Here's a photo of my latest creation - Carnival Time Charm Bracelet - £129.99 - as with all my work, this is a unique piece. I often explore the same theme over and over again, but each one is different to the one that went before. This is meant to conjure up the joy of carnivals - whether it's a masked ball in Venice or a street carnival in Rio or Notting Hill. There are seven, handmade by myself, bisque fired porcelain heads which measure approx. an inch in length. These are all dressed-up with masks or make-up ready to attend the carnival and are individually painted and varnished by myself. There are lots of interesting vintage and new goldtone charms too, as well as rhinestones and sparkly crystals. As with all of my fuller bracelets this works well as a necklace too, just by adding an extension chain (let me know when you buy this if you would like a free extension chain.) Enjoy the carnival!
Friday, 22 August 2008
Thursday, 7 August 2008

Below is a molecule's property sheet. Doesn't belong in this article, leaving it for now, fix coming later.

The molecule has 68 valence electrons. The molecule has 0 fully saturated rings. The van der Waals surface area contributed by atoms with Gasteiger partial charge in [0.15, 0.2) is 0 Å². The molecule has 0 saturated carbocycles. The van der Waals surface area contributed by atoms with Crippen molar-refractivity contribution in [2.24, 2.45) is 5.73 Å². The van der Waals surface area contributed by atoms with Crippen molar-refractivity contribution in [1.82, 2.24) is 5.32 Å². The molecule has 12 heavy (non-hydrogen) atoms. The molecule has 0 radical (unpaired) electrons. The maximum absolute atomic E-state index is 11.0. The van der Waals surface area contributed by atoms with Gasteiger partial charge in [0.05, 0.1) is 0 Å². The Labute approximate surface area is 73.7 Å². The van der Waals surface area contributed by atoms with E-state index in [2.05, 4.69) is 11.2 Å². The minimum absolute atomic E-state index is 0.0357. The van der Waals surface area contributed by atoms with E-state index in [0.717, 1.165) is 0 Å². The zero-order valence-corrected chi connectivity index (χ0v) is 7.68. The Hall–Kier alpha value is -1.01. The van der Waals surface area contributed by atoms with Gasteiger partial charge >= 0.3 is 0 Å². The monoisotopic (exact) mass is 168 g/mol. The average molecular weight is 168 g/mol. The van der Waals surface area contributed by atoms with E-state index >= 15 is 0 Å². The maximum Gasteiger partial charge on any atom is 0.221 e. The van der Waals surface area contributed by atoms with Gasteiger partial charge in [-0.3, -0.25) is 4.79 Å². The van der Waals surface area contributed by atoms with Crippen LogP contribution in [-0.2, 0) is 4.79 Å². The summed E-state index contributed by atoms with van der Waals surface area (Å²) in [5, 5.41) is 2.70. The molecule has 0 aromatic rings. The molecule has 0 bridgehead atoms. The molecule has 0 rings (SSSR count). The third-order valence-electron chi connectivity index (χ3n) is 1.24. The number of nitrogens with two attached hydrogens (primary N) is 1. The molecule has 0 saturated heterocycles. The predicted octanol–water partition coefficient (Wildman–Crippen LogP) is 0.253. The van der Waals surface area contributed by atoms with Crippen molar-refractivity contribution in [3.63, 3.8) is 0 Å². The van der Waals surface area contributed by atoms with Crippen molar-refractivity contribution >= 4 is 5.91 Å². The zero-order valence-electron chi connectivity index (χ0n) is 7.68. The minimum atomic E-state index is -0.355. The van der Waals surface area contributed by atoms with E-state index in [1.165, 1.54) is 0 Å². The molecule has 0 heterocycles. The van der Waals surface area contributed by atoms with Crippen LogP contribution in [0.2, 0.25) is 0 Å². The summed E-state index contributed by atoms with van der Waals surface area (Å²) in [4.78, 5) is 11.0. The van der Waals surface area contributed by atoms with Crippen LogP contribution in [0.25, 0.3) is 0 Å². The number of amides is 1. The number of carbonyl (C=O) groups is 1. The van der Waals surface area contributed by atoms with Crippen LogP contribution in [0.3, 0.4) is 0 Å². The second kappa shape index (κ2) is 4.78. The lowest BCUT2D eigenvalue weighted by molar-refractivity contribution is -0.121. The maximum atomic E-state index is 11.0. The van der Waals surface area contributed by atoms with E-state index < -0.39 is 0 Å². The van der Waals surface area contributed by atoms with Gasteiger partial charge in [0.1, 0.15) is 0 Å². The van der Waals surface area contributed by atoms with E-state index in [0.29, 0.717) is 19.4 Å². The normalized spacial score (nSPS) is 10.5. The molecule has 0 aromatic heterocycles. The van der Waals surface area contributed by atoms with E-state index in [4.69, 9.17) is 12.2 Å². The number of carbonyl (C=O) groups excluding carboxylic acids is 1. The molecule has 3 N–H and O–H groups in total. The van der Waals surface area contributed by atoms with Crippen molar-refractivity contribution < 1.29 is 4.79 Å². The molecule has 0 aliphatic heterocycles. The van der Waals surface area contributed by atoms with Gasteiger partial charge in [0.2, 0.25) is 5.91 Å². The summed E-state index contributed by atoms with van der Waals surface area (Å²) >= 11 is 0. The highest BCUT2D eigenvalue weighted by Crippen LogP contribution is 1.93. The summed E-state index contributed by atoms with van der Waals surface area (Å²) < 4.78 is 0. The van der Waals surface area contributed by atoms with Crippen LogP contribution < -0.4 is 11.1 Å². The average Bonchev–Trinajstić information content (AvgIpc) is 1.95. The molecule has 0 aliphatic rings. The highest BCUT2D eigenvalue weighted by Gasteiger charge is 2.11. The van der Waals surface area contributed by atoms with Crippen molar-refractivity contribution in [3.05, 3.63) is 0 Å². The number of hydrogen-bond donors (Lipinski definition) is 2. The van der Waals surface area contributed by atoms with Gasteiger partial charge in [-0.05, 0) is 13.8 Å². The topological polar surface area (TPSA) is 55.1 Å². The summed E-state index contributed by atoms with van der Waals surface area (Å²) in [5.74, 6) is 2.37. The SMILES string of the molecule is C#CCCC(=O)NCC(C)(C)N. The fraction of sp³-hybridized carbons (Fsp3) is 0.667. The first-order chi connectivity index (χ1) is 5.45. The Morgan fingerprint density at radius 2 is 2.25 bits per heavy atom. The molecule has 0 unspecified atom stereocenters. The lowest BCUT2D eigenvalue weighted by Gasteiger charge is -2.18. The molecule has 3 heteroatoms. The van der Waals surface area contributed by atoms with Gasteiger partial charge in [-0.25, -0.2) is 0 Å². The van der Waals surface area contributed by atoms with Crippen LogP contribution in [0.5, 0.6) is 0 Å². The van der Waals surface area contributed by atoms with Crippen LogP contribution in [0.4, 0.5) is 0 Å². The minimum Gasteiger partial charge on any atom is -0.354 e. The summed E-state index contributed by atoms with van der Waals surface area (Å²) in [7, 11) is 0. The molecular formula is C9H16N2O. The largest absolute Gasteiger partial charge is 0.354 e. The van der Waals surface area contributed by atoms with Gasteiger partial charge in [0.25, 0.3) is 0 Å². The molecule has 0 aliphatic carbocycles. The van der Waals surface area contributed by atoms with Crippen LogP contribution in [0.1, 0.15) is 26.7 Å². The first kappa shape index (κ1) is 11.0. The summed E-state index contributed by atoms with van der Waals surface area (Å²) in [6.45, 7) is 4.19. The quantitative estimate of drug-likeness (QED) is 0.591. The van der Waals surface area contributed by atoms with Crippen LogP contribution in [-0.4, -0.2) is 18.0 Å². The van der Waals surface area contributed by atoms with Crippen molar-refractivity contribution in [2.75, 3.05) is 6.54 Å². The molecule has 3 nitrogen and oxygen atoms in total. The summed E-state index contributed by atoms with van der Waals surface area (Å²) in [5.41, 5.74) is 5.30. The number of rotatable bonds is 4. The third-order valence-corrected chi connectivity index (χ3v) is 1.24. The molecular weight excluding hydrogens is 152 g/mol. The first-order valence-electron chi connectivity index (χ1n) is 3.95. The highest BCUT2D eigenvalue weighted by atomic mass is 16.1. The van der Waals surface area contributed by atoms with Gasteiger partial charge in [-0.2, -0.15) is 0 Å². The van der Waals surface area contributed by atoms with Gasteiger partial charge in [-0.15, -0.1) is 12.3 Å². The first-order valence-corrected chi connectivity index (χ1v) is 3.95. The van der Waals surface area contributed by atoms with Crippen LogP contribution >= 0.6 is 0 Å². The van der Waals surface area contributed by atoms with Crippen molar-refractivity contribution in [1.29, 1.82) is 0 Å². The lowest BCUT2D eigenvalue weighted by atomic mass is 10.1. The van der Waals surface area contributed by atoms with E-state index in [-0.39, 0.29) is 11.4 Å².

Well I was thrilled this morning to open my post and learn that I have been accepted to exhibit at the annual Sefton Open Art Exhibition! Here's a photo of my entry, it's called In The Blue House - and shows the Mexican artist Frida Kahlo at work in her studio. I made the Frida figure from porcelain slip in a mold I made myself. I've used real hair, made the tiny clothes and painted her with acrylics (she even has the famous mono-brow and the hint of a moustache.) The Day of The Dead style skulls are hand carved bisque fired porcelain - and inside the hollow ones I have put tiny lights. If you look in the background you'll see Diego Riverra, her husband, looking through the window - and on the windowsill are a fawn and an elephant - this is Frida and Diego. Scattered around her studio are bottles of booze, cigarettes and drugs - as Frida needed these to help her endure the horrendous pain she was in after the life changing traffic accident she had as a very young woman. At her feet on the floor is her diary - this was published after her death. And on her back is a monkey - Frida kept monkeys as pets and often featured them in her paintings - but the monkey on her back also symbolises her understandable dependence on painkilling substances. Hope you like it as much as I loved making it.